Lina Ben Mhenni, an assistant language professor at the University of Tunis, has been actively blogging in French, English and Arabic since 2007.
Her blog "A Tunisian Girl" won the seventh annual Deutsche Welle Blog Awards: The BOBs, prizes given in six multilingual categories by an international jury of blog and media experts and an online community of over 90,000 people.
During the protests in December 2010 and January 2011, she traveled to places including Sidi Bouzid and Kasrine to document the repression and killings occurring there. She also writes for Global Voices Online.
IJNet caught up with the "Tunisian Girl" and asked her a few questions about censorship, blogging and journalism.
IJNet: Why did you start blogging?
Lina Ben Mhenni I started blogging by accident. I read an article about blogging and I was attracted [to it] because I have the habit of writing my thoughts on scraps of paper and I wanted to share them with people on the Internet. I wanted to express myself…
IJNet: You represent a large number of women your age, you say things boldly and you have a gift for writing. What's next for you? Do you plan to stay in Tunisia or leave?
Lina Ben Mhenni I will continue blogging as I did before January 14, 2011. That is what I know and especially what I like to do. Writing, denouncing, using the language of my country and raising awareness. I'll stay in my country. I do not want to go elsewhere. The country needs its youth to build its democracy.
IJNet: Can you tell us about freedom of expression in Tunisia before the fall of Ben Ali’s regime?
Lina Ben Mhenni There was no freedom of expression when Ben Ali was in power. Anyone who dared to speak freely had to pay, either by censorship or being arrested or facing harassment. Traditional media were pure propaganda from the Ben Ali regime.
IJNet: In one of your posts, written in French, you recount an incident using the metaphor of being raped...How are things changing now for bloggers in Tunisia after Ben Ali was ousted?
Lina Ben Mhenni Well, things have changed. My blog and other blogs are not censored anymore. The lifting of censorship is a great achievement. But we still notice the presence of the political police on the streets. A blogger was attacked in February. The assault was initiated by a member of the political police. But we do feel more freedom. We write everything we want to and say it explicitly, we no longer look for metaphors and satire.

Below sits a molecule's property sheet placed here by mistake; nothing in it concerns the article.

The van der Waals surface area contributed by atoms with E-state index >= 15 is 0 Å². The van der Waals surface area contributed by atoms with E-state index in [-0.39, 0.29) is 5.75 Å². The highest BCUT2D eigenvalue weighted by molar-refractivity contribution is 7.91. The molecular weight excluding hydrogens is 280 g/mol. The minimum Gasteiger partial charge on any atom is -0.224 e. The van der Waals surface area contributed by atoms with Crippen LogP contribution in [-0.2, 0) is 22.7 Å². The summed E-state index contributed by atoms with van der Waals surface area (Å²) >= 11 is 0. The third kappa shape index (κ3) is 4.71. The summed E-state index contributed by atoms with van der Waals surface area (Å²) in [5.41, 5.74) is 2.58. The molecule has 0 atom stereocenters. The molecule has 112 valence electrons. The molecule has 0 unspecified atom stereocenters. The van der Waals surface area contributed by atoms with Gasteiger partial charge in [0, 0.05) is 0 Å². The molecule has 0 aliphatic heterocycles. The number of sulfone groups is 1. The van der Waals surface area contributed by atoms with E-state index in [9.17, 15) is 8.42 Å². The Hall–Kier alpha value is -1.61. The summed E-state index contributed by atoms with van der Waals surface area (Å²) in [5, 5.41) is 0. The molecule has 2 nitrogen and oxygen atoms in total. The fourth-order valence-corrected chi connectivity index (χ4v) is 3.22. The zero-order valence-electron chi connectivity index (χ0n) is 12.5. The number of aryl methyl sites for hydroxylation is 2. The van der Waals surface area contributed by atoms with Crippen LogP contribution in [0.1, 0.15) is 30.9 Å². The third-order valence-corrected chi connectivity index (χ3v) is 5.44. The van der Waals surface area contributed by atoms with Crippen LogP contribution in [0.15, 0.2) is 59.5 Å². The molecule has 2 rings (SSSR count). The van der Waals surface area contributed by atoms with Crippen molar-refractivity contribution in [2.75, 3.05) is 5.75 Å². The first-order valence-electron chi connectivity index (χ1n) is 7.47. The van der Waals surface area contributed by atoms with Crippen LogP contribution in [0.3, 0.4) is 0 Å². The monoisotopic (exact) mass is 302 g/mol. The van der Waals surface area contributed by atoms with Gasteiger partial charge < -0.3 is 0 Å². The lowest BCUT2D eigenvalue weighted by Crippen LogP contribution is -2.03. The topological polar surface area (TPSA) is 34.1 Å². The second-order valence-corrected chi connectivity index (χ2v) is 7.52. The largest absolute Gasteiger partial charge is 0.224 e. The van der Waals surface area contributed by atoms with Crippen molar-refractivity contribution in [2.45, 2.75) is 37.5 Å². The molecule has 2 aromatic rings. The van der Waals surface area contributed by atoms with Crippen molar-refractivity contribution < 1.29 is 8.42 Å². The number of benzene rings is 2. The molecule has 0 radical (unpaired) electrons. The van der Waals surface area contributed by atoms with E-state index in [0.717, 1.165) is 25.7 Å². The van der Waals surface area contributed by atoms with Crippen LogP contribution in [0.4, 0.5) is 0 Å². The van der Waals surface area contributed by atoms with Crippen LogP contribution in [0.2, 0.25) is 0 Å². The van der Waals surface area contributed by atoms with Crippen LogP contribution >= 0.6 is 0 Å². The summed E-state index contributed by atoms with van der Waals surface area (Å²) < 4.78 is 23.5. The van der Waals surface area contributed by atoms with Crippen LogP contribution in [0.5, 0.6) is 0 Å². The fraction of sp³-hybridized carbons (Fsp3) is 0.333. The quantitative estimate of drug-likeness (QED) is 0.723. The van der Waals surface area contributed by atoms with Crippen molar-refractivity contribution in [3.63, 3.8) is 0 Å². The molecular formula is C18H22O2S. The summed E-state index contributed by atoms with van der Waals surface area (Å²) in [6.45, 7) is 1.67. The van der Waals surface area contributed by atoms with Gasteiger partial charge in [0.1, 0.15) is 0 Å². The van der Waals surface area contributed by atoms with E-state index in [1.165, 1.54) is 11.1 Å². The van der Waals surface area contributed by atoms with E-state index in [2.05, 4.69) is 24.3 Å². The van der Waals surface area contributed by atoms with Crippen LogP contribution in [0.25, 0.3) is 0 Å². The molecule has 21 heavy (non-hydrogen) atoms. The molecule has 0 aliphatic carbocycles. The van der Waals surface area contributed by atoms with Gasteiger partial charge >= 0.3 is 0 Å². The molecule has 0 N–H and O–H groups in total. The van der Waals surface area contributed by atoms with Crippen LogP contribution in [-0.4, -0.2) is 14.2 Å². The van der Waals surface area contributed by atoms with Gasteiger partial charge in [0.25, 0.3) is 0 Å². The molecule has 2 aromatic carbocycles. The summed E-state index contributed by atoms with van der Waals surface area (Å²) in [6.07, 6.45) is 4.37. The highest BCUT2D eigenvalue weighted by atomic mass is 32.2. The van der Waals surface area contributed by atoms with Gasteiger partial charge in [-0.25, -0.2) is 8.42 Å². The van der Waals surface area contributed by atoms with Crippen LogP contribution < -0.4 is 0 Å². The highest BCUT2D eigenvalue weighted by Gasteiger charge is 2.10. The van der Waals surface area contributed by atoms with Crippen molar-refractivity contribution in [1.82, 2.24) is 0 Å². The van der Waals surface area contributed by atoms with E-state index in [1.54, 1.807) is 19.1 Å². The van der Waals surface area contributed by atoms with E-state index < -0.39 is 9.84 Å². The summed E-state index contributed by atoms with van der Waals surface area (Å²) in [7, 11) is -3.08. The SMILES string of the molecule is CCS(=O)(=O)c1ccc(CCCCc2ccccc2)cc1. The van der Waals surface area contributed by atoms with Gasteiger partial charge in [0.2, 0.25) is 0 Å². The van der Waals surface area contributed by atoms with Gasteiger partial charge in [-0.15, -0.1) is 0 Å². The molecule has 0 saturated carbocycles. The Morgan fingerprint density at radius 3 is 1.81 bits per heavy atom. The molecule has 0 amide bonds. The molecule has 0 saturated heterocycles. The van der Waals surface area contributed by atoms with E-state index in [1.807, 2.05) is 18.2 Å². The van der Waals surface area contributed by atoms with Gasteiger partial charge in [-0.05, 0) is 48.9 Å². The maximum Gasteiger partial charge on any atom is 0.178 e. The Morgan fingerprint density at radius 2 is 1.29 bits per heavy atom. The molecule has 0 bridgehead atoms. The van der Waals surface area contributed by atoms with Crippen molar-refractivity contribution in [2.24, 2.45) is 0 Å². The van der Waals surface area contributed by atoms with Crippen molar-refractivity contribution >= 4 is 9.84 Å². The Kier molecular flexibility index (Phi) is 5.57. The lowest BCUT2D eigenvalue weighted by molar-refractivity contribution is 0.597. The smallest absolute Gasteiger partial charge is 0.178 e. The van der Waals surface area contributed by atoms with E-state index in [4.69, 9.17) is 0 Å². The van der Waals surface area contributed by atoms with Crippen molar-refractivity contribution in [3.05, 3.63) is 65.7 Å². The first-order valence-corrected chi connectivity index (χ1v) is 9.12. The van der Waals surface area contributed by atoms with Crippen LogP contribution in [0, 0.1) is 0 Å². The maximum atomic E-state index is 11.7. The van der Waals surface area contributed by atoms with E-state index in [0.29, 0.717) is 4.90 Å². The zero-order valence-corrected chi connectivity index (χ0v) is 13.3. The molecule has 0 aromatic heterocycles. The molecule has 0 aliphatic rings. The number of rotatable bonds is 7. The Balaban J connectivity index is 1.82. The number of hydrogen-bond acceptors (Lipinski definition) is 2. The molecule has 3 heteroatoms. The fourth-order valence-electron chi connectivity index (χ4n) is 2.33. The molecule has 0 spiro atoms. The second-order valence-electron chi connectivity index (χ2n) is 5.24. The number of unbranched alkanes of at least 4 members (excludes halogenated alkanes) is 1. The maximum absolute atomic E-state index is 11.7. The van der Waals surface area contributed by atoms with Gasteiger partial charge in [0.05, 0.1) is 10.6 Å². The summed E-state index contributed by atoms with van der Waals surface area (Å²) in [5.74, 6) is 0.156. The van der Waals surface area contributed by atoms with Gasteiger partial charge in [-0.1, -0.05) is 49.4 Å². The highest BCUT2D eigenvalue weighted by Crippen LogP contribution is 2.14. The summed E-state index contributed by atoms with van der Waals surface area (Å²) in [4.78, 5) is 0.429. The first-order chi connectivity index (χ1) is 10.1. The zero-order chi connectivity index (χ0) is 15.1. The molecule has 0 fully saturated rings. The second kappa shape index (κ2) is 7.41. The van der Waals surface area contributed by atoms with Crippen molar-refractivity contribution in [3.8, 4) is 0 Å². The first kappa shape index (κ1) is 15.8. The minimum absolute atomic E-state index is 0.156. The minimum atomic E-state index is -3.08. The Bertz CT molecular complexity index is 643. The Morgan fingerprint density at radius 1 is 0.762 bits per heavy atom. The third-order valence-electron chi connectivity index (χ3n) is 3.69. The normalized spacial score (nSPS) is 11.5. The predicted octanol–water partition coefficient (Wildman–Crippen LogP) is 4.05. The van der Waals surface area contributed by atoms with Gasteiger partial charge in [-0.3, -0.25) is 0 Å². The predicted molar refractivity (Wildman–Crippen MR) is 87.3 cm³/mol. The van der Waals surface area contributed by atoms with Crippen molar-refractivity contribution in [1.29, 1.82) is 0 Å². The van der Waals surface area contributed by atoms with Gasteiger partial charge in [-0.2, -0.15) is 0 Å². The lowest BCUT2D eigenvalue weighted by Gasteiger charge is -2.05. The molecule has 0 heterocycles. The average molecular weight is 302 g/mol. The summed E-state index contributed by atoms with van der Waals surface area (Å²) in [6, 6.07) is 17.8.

IJNet: What message would you like to share with bloggers who are still in prison in other Arab countries, Syria, Bahrain, etc.?
Lina Ben Mhenni I want to tell them: you are not alone. We are here to support you. All dictatorships will eventually fall. Once free, do not abandon [your work], continue to use words to denounce the wrongdoings of the state. Words are weapons that can be used to fight dictatorships.
IJNet: Is there a blogging community in Tunisia?
Lina Ben Mhenni Bloggers in Tunisia know each other. Bloggers have participated in several campaigns together. They went from virtually knowing each other to actually meeting in person. Yes, we are a community.
IJNet: What do you think is the difference between a blogger and journalist? Do you plan to pursue journalism?
Lina Ben Mhenni I do not think I am going to become a journalist. A journalist has a background in journalism, I do not have it. I am a blogger. No one dictates my editorial line, I write what I want.
IJNet: Do you have any general tips about what makes good online writing?
Lina Ben Mhenni Well, write what you feel. Write what you see. Be precise. Be concise. Do not forget to include photos and videos in your posts...
IJNet: How do you keep up momentum when there are no breaking events to write about?
Lina Ben Mhenni My blog is varied, if I am not covering an event, I talk about books I have read, movies that I have seen. Sometimes I write poems.
IJNet: Do you think you've won the battle against censorship now?
Lina Ben Mhenni The battle against censorship never ends. We must preserve this new freedom and fight against self-censorship.
A version of this story first appeared in the Arabic edition of IJNet